Enter Wonder Woman: The Homeschooling Mom

My oldest started kindergarten this year, and we’re homeschooling. This Summer, with great excitement and much trepidation on my part I mentally began to prepare for schooling him. I was giddy and nervous. Was I going to do a good job? I love teaching kids, but I’ve never taught one to read before. What if I didn’t know how? What if I couldn’t do it? What if I couldn’t find the resources I wanted/needed? What if there were too many resources to choose from, what do I do then? How would I know what to get? What if I got something terrible that didn’t work at all and just made him miserable? What if I was so unprepared that we got to Spring and he didn’t know ANYTHING?

I took a deep breath and made myself a cup of Earl Grey tea. Then I huddled away on pinterest for a while till I had calmed down enough to be rational.

I was going to be fine. I would plan, research, and organize the way I always do. I had all Summer to do so, and my mom — who homeschooled me and my six siblings from kindergarten through highschool — was happily hauling out everything she’d saved and sorting through it for me. I was going to reach September with a folder of weekly school lists ready and every book/craft/project/resource I could possibly need all filed neatly in my bookshelf. That’s what I would do; I was going to plan the whole year and have stress-free schooling. I was going to be the On It Mom.

Turns out I’m more of the Almost On It Mom Who Plans The Day Before. Actually it was two weeks before, sort of, and mostly the week before, when I showed up at Mom and Dad’s for the weekly visit and frantically, with Mom’s help, figured out my first week’s schedule and went home with boxes of stuff from her. I have accepted that I am the Almost On It Mom, because even though I have an overall grasp of what the year will consist of the actual schedule only gets made on a week-by-week basis.

And that’s okay. To Roman I’ve got it together and he’s happily learning away, and that’s what is important.

Then, going into the year with renewed confidence, I decided I would be the Make It Yourself Crafty Mom. Flashcards? I’m an artist, I can make flashcards! Pictures for coloring? Who needs to spend all that time researching printables on the computer! I can draw those! Crafts? I am crafty enough, I can figure it out and spend the time to make shapes, draw and design, and cut everything out. Such as this week: we’re learning about leaves for science; what chlorophyll is and why the leaves change color in the fall. For the craft we’re making leaves to either turn into garland or tape on the windows.

I can do that. I’m the Crafty Homeschool Mom who is so amazing I make everything at home!

Turns out I’m more of the Find Printables Online Mom. Because really… when you have three children, all under the age of six, plus laundry, dishes, house care, and schooling… who has TIME to completely do it yourself?! I glared at the inner crafty me who was wailing with guilt, and gagged her. It is plenty crafty to print templates off the computer for school crafts. Think of all the time it saves so that you have the time to actually DO the craft with your child! Think of the time saved to plan other parts of school and take care of your house and other children, instead of being hunched at the table trying to get his next coloring picture done!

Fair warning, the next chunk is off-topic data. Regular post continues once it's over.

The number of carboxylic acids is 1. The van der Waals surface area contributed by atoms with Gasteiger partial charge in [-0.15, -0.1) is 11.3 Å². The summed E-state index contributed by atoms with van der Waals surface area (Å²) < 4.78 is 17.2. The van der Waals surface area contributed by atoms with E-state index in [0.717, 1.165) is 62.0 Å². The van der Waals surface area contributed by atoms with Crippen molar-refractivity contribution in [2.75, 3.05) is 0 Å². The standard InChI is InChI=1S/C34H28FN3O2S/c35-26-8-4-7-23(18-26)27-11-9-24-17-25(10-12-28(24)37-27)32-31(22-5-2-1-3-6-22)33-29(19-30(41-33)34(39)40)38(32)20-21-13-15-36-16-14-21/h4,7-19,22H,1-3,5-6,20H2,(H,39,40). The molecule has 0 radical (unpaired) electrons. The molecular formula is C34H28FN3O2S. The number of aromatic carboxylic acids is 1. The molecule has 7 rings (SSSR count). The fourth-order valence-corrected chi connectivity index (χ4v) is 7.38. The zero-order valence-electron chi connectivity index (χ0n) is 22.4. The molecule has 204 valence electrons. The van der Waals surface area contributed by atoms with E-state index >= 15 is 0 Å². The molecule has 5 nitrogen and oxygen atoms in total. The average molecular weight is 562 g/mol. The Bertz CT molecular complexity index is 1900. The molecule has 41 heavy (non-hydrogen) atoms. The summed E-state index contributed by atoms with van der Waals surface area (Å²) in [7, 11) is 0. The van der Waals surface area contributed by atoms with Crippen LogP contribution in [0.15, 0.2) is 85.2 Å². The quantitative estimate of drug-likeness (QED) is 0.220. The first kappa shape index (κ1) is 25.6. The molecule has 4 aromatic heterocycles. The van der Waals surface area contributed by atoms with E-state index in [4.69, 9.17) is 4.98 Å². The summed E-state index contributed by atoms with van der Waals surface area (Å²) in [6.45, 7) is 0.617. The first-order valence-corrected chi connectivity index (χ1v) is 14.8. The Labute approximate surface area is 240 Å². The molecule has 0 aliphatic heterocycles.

Flashcards? That I only, in two months, had time to create four of? I found an awesome printable for that! In color! He now has the entire alphabet in flashcards. Easy peasy.

Fall leaves to decorate the house in? I found an awesome printable for that! I took colored paper (I chose red, orange, and yellow) and printed out a whole bunch of sheets of gorgeous leaves for Roman to cut out and tape all over the house. Shazam.

I utilize many things I never thought I would. I use youtube all the time. Learning about Columbus, I found a wonderful 15 minute video done in dramatized storybook format for him to watch and learn about Columbus. Today, being our weekly Library Day, we’re going to look for some Columbus books. And maybe some other fun exploration books. And a Dr. Seuss or two.

So I’ve made my peace with not being the ‘Perfect’ On Top of It, Awesome, Make-It-Yourself Wonder Woman Homeschool Mom. He’s learning to read. He’s learning a bit of history. He’s learning some science. He’s becoming a whiz at math! (I wish math had been that easy for me to pick up!)

As far as my son is concerned, I am the Wonder Woman Homeschooling Mom.

He’s learning, and he loves it. And that’s what matters.

He was having trouble understanding how Columbus could have made the mistake of thinking he'd reached the Indies. So I found a map and printed it twice: a full one, and then just half of it (the Eastern half, which is the world as Columbus knew it). I taped them together so he could see the 'roundness' of the world, and then pointed out the similar distance between his starting point and intended/real destination, and voila! With the visual aid, he got it!

He was having trouble understanding how Columbus could have made the mistake of thinking he’d reached the Indies. So I found a map and printed it twice: a full one, and then just half of it (the Eastern half, which is the world as Columbus knew it). I taped them together so he could see the ’roundness’ of the world, and then pointed out the similar distance between Columbus’s starting point and intended/real destination, and voila! With the visual aid, Roman got it! He even got a good giggle out of it. That night he nearly ran Sackett Man over holding the two ‘globes’ and explaining about Columbus. 🙂